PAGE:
I’ve had some nice publishing luck of late. In the last few weeks, a few of my blogs have found their way to the pages of The Huffington Post where the exposure is far broader than the cozy readership here at MoB. It’s not unlike venturing out of the safety of your familiar suburban neighborhood and finding yourself in a huge city with all the excitement and terror that comes with the enormity of it all. On one hand, it is completely thrilling to see something that you have pulled forth from your heart and head being embraced and shared by people who you do not know. But at the same time, whenever you open yourself up to those who don’t know you, there is room for interpretation on your motivation, perspective, and right to exist on this planet.
I’m still not sure I handle the haters correctly.
It’s not like I haven’t had practice. The chances to thicken my skin and coat my soul in Teflon have been readily available over the years. I believe it was suggested that I be arrested when I wrote for Babble about being naked in front of my young sons who at the time were 10 and 8. And when I suggested in The Philadelphia Inquirer that pro-gay parents pull their sons from the boy scouts, I enjoyed a week of hate mail that had me double checking the locks on our doors. Aside from being a little creeped out by some of the more passionate haters, I actually feel like I can take the heat. I don’t wring my hands because folks disagree with me. People have different opinions about these subjects – that’s what makes writing about tough topics interesting. Where I falter is in the responses to my detractors.
Do I or don’t I?
Thus far my protocol has been that I will respond to comments or differing opinions if they are presented respectfully. I have tried (especially with the Boy Scout piece) to respond to everyone in a manner in which I would like to engage. My goal is not to convince them that my opinion is the right one. Rather, I just want them to understand that I am not a horrible person, and my intentions in all that I write are well-placed, even if the sentiment I convey is not shared.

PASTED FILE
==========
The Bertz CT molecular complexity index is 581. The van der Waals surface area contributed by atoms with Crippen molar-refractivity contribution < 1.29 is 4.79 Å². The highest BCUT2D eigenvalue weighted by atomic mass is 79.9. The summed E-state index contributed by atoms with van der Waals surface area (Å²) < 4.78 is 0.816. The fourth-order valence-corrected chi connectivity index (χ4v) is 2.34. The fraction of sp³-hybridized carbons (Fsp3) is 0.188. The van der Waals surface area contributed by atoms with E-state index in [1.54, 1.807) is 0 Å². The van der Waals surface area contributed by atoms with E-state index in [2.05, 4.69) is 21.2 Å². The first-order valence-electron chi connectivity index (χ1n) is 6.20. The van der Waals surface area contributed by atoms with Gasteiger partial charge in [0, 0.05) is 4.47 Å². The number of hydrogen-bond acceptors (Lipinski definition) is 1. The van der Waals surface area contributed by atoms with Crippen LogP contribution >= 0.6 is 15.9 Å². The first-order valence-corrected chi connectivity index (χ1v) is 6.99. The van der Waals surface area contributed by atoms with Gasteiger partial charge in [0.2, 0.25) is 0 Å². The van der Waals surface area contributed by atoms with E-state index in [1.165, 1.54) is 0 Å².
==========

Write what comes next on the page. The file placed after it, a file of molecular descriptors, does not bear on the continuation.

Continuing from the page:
This strategy has worked to varying degrees. What I have learned is that there are some people who are just itching for a fight. And they are going to hate me – without knowing me – because that makes them feel better. Engaging with the haters is a losing battle – and I’ve stopped doing it.
But I found myself in grey territory more than once with this recent spate of publishing. In the first instance, there were many comments on This is 45 that made it clear that the readers were NOTHING like me at 45 – and, for some, NEVER wanted to be. Some interpreted my words as “having one foot already in the grave” and “giving up” on life, which, as those who know me, is rather far from the truth. I had the opportunity to explain myself. I could have re-iterated that 45 feels super liberating because little things are less important. But I didn’t take it. Rather, I spent my energy worrying that I came across as high or narrow minded. Everyone’s 45 is different – I just wrote about mine. Most of you got this; but not all. Still, I wonder if I should have interacted more on this piece. The truth is, I didn’t have the strength to explain myself more than a few times. A high class problem, I know.